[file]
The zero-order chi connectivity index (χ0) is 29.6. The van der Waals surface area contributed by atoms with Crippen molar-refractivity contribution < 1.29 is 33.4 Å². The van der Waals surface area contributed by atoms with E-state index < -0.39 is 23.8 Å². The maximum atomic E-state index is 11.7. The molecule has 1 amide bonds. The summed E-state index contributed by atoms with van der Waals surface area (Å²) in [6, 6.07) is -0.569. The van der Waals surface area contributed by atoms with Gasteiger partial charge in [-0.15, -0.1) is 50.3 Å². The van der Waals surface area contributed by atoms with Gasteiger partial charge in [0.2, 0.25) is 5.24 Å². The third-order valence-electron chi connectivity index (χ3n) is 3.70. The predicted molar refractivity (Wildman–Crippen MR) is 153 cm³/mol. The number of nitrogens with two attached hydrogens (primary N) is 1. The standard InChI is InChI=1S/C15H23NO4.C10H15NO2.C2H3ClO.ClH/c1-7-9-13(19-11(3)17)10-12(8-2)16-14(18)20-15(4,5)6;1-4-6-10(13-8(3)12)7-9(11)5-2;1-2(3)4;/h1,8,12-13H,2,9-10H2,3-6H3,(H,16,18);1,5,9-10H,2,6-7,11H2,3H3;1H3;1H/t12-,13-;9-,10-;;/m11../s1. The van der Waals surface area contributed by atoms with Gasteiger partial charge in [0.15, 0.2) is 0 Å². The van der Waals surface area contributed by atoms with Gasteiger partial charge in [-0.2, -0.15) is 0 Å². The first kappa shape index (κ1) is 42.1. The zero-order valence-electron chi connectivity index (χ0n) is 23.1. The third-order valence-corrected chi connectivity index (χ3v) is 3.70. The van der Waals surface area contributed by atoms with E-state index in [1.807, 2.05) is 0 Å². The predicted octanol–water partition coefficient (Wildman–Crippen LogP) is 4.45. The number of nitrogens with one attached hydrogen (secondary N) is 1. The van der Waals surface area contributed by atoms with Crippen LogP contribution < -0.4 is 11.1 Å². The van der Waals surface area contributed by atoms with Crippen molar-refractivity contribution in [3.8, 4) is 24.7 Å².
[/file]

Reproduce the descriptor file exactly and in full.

The zero-order chi connectivity index (χ0) is 29.6. The van der Waals surface area contributed by atoms with Crippen molar-refractivity contribution < 1.29 is 33.4 Å². The van der Waals surface area contributed by atoms with E-state index < -0.39 is 23.8 Å². The maximum atomic E-state index is 11.7. The molecule has 1 amide bonds. The summed E-state index contributed by atoms with van der Waals surface area (Å²) in [6, 6.07) is -0.569. The van der Waals surface area contributed by atoms with Gasteiger partial charge in [-0.15, -0.1) is 50.3 Å². The van der Waals surface area contributed by atoms with Gasteiger partial charge in [0.2, 0.25) is 5.24 Å². The third-order valence-electron chi connectivity index (χ3n) is 3.70. The predicted molar refractivity (Wildman–Crippen MR) is 153 cm³/mol. The number of nitrogens with two attached hydrogens (primary N) is 1. The standard InChI is InChI=1S/C15H23NO4.C10H15NO2.C2H3ClO.ClH/c1-7-9-13(19-11(3)17)10-12(8-2)16-14(18)20-15(4,5)6;1-4-6-10(13-8(3)12)7-9(11)5-2;1-2(3)4;/h1,8,12-13H,2,9-10H2,3-6H3,(H,16,18);1,5,9-10H,2,6-7,11H2,3H3;1H3;1H/t12-,13-;9-,10-;;/m11../s1. The van der Waals surface area contributed by atoms with Gasteiger partial charge in [0.15, 0.2) is 0 Å². The van der Waals surface area contributed by atoms with Gasteiger partial charge in [-0.2, -0.15) is 0 Å². The first kappa shape index (κ1) is 42.1. The zero-order valence-electron chi connectivity index (χ0n) is 23.1. The third-order valence-corrected chi connectivity index (χ3v) is 3.70. The van der Waals surface area contributed by atoms with E-state index in [1.807, 2.05) is 0 Å². The predicted octanol–water partition coefficient (Wildman–Crippen LogP) is 4.45. The number of nitrogens with one attached hydrogen (secondary N) is 1. The van der Waals surface area contributed by atoms with Crippen LogP contribution < -0.4 is 11.1 Å². The van der Waals surface area contributed by atoms with Crippen molar-refractivity contribution in [3.8, 4) is 24.7 Å².